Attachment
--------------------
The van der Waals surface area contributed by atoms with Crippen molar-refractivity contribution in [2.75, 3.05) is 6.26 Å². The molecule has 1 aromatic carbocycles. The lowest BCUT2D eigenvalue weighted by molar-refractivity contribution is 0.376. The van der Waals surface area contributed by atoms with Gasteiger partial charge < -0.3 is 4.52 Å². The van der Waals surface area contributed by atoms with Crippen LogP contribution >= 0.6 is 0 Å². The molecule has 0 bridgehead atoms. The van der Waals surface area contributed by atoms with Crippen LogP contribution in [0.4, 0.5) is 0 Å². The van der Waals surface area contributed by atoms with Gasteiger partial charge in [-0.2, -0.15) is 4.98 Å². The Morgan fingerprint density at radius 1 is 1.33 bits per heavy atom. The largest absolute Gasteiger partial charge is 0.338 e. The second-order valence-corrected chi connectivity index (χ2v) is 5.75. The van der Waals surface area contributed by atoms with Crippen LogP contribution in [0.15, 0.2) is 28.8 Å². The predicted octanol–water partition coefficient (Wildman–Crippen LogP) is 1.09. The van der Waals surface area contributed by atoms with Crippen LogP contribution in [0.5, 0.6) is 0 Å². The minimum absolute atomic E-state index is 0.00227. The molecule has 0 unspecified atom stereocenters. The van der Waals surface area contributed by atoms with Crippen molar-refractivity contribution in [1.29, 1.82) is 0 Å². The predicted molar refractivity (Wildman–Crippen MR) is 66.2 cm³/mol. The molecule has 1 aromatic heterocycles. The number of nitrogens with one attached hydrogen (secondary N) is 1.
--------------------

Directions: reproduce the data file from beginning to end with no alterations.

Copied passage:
The van der Waals surface area contributed by atoms with Crippen molar-refractivity contribution in [2.75, 3.05) is 6.26 Å². The molecule has 1 aromatic carbocycles. The lowest BCUT2D eigenvalue weighted by molar-refractivity contribution is 0.376. The van der Waals surface area contributed by atoms with Gasteiger partial charge < -0.3 is 4.52 Å². The van der Waals surface area contributed by atoms with Crippen LogP contribution >= 0.6 is 0 Å². The molecule has 0 bridgehead atoms. The van der Waals surface area contributed by atoms with Crippen LogP contribution in [0.4, 0.5) is 0 Å². The van der Waals surface area contributed by atoms with Gasteiger partial charge in [-0.2, -0.15) is 4.98 Å². The Morgan fingerprint density at radius 1 is 1.33 bits per heavy atom. The largest absolute Gasteiger partial charge is 0.338 e. The second-order valence-corrected chi connectivity index (χ2v) is 5.75. The van der Waals surface area contributed by atoms with Crippen LogP contribution in [0.15, 0.2) is 28.8 Å². The predicted octanol–water partition coefficient (Wildman–Crippen LogP) is 1.09. The van der Waals surface area contributed by atoms with Crippen LogP contribution in [0.5, 0.6) is 0 Å². The minimum absolute atomic E-state index is 0.00227. The molecule has 0 unspecified atom stereocenters. The van der Waals surface area contributed by atoms with Crippen molar-refractivity contribution in [1.29, 1.82) is 0 Å². The predicted molar refractivity (Wildman–Crippen MR) is 66.2 cm³/mol. The molecule has 1 aromatic heterocycles. The number of nitrogens with one attached hydrogen (secondary N) is 1.